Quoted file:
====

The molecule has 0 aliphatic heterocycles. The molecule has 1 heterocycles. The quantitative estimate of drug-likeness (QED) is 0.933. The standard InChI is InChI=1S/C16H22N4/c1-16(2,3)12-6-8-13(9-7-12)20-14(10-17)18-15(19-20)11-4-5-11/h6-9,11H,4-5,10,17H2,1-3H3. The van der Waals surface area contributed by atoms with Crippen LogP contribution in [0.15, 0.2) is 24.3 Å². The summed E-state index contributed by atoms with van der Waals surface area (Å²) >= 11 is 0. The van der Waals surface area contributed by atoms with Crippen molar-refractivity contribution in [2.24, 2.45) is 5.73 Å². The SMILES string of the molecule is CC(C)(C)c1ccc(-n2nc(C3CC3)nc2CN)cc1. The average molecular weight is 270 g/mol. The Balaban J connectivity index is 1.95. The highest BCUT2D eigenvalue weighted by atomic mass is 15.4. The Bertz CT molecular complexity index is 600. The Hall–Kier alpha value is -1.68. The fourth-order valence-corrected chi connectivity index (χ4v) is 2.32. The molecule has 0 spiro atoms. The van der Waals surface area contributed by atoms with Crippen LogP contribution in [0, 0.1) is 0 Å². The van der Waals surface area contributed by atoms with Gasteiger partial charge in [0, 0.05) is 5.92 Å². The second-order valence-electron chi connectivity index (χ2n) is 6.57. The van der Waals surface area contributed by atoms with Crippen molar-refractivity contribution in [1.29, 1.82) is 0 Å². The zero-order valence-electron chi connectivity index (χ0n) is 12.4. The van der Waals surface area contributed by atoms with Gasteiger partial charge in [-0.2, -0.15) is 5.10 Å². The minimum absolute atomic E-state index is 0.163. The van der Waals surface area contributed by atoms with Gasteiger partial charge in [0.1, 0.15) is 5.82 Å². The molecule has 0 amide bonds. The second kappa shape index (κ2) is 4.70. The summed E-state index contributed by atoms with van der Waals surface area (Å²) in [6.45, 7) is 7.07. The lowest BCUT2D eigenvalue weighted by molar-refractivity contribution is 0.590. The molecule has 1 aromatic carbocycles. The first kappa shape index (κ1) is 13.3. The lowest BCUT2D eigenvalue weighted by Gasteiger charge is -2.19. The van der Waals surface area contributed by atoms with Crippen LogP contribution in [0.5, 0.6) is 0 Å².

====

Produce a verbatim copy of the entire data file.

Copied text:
The molecule has 0 aliphatic heterocycles. The molecule has 1 heterocycles. The quantitative estimate of drug-likeness (QED) is 0.933. The standard InChI is InChI=1S/C16H22N4/c1-16(2,3)12-6-8-13(9-7-12)20-14(10-17)18-15(19-20)11-4-5-11/h6-9,11H,4-5,10,17H2,1-3H3. The van der Waals surface area contributed by atoms with Crippen LogP contribution in [0.15, 0.2) is 24.3 Å². The summed E-state index contributed by atoms with van der Waals surface area (Å²) >= 11 is 0. The van der Waals surface area contributed by atoms with Crippen molar-refractivity contribution in [2.24, 2.45) is 5.73 Å². The SMILES string of the molecule is CC(C)(C)c1ccc(-n2nc(C3CC3)nc2CN)cc1. The average molecular weight is 270 g/mol. The Balaban J connectivity index is 1.95. The highest BCUT2D eigenvalue weighted by atomic mass is 15.4. The Bertz CT molecular complexity index is 600. The Hall–Kier alpha value is -1.68. The fourth-order valence-corrected chi connectivity index (χ4v) is 2.32. The molecule has 0 spiro atoms. The van der Waals surface area contributed by atoms with Crippen LogP contribution in [0, 0.1) is 0 Å². The van der Waals surface area contributed by atoms with Gasteiger partial charge in [0, 0.05) is 5.92 Å². The second-order valence-electron chi connectivity index (χ2n) is 6.57. The van der Waals surface area contributed by atoms with Crippen molar-refractivity contribution in [1.29, 1.82) is 0 Å². The zero-order valence-electron chi connectivity index (χ0n) is 12.4. The van der Waals surface area contributed by atoms with Gasteiger partial charge in [-0.2, -0.15) is 5.10 Å². The minimum absolute atomic E-state index is 0.163. The van der Waals surface area contributed by atoms with Gasteiger partial charge in [0.1, 0.15) is 5.82 Å². The molecule has 0 amide bonds. The second kappa shape index (κ2) is 4.70. The summed E-state index contributed by atoms with van der Waals surface area (Å²) in [6.45, 7) is 7.07. The lowest BCUT2D eigenvalue weighted by molar-refractivity contribution is 0.590. The molecule has 1 aromatic carbocycles. The first kappa shape index (κ1) is 13.3. The lowest BCUT2D eigenvalue weighted by Gasteiger charge is -2.19. The van der Waals surface area contributed by atoms with Crippen LogP contribution in [0.5, 0.6) is 0 Å².